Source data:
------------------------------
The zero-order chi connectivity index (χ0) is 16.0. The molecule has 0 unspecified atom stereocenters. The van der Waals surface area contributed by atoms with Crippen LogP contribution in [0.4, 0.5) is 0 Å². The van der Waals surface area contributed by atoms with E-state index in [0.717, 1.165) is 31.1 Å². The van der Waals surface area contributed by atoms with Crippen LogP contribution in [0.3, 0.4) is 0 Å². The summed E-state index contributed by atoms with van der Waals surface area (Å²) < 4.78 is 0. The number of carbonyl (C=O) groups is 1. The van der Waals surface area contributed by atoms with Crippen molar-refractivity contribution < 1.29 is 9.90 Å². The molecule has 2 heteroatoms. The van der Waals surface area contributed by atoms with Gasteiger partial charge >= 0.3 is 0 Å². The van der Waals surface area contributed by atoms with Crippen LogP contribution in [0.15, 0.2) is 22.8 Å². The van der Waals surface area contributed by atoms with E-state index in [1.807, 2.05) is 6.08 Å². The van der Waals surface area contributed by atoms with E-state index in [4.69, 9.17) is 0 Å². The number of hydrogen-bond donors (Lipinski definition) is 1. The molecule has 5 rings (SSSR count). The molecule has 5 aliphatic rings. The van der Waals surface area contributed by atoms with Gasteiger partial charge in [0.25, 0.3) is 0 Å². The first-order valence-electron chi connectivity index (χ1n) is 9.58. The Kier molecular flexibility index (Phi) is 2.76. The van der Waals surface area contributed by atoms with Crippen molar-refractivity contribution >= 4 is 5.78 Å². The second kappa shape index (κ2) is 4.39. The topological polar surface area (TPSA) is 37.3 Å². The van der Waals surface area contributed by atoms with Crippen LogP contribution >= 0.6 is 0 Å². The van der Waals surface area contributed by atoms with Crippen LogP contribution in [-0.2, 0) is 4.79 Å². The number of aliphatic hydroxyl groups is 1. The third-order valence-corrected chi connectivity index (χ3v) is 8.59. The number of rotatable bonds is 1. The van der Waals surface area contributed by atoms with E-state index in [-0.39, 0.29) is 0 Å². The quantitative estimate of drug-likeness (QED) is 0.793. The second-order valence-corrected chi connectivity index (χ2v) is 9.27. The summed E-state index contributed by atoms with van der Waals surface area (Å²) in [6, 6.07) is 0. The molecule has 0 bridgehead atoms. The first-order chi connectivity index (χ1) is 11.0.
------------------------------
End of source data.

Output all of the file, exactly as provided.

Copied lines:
The zero-order chi connectivity index (χ0) is 16.0. The molecule has 0 unspecified atom stereocenters. The van der Waals surface area contributed by atoms with Crippen LogP contribution in [0.4, 0.5) is 0 Å². The van der Waals surface area contributed by atoms with E-state index in [0.717, 1.165) is 31.1 Å². The van der Waals surface area contributed by atoms with Crippen LogP contribution in [0.3, 0.4) is 0 Å². The summed E-state index contributed by atoms with van der Waals surface area (Å²) < 4.78 is 0. The number of carbonyl (C=O) groups is 1. The van der Waals surface area contributed by atoms with Crippen molar-refractivity contribution < 1.29 is 9.90 Å². The molecule has 2 heteroatoms. The van der Waals surface area contributed by atoms with Gasteiger partial charge >= 0.3 is 0 Å². The van der Waals surface area contributed by atoms with Crippen LogP contribution in [0.15, 0.2) is 22.8 Å². The van der Waals surface area contributed by atoms with E-state index in [1.807, 2.05) is 6.08 Å². The van der Waals surface area contributed by atoms with E-state index in [4.69, 9.17) is 0 Å². The number of hydrogen-bond donors (Lipinski definition) is 1. The molecule has 5 rings (SSSR count). The molecule has 5 aliphatic rings. The van der Waals surface area contributed by atoms with Gasteiger partial charge in [0.25, 0.3) is 0 Å². The first-order valence-electron chi connectivity index (χ1n) is 9.58. The Kier molecular flexibility index (Phi) is 2.76. The van der Waals surface area contributed by atoms with Crippen molar-refractivity contribution >= 4 is 5.78 Å². The second kappa shape index (κ2) is 4.39. The topological polar surface area (TPSA) is 37.3 Å². The van der Waals surface area contributed by atoms with Crippen LogP contribution >= 0.6 is 0 Å². The van der Waals surface area contributed by atoms with Crippen LogP contribution in [-0.2, 0) is 4.79 Å². The number of aliphatic hydroxyl groups is 1. The third-order valence-corrected chi connectivity index (χ3v) is 8.59. The number of rotatable bonds is 1. The van der Waals surface area contributed by atoms with E-state index in [-0.39, 0.29) is 0 Å². The quantitative estimate of drug-likeness (QED) is 0.793. The second-order valence-corrected chi connectivity index (χ2v) is 9.27. The summed E-state index contributed by atoms with van der Waals surface area (Å²) in [6, 6.07) is 0. The molecule has 0 bridgehead atoms. The first-order chi connectivity index (χ1) is 11.0.